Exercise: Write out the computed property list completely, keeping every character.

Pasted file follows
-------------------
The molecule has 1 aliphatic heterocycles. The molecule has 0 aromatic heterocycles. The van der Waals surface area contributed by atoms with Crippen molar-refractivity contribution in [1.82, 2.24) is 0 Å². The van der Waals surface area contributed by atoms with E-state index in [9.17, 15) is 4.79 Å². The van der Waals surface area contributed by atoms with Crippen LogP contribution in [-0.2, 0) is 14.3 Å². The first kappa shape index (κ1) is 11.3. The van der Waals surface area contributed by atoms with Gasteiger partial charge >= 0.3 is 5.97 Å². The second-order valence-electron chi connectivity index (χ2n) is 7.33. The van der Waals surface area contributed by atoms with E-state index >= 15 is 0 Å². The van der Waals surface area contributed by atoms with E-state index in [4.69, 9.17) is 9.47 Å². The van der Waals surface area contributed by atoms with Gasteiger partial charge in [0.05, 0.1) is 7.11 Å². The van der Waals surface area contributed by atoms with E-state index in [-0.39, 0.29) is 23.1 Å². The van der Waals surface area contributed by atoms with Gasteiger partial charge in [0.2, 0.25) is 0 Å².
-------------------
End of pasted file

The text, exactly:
The molecule has 1 aliphatic heterocycles. The molecule has 0 aromatic heterocycles. The van der Waals surface area contributed by atoms with Crippen molar-refractivity contribution in [1.82, 2.24) is 0 Å². The van der Waals surface area contributed by atoms with E-state index in [9.17, 15) is 4.79 Å². The van der Waals surface area contributed by atoms with Crippen LogP contribution in [-0.2, 0) is 14.3 Å². The first kappa shape index (κ1) is 11.3. The van der Waals surface area contributed by atoms with Gasteiger partial charge >= 0.3 is 5.97 Å². The second-order valence-electron chi connectivity index (χ2n) is 7.33. The van der Waals surface area contributed by atoms with E-state index >= 15 is 0 Å². The van der Waals surface area contributed by atoms with E-state index in [4.69, 9.17) is 9.47 Å². The van der Waals surface area contributed by atoms with Gasteiger partial charge in [0.05, 0.1) is 7.11 Å². The van der Waals surface area contributed by atoms with E-state index in [-0.39, 0.29) is 23.1 Å². The van der Waals surface area contributed by atoms with Gasteiger partial charge in [0.2, 0.25) is 0 Å².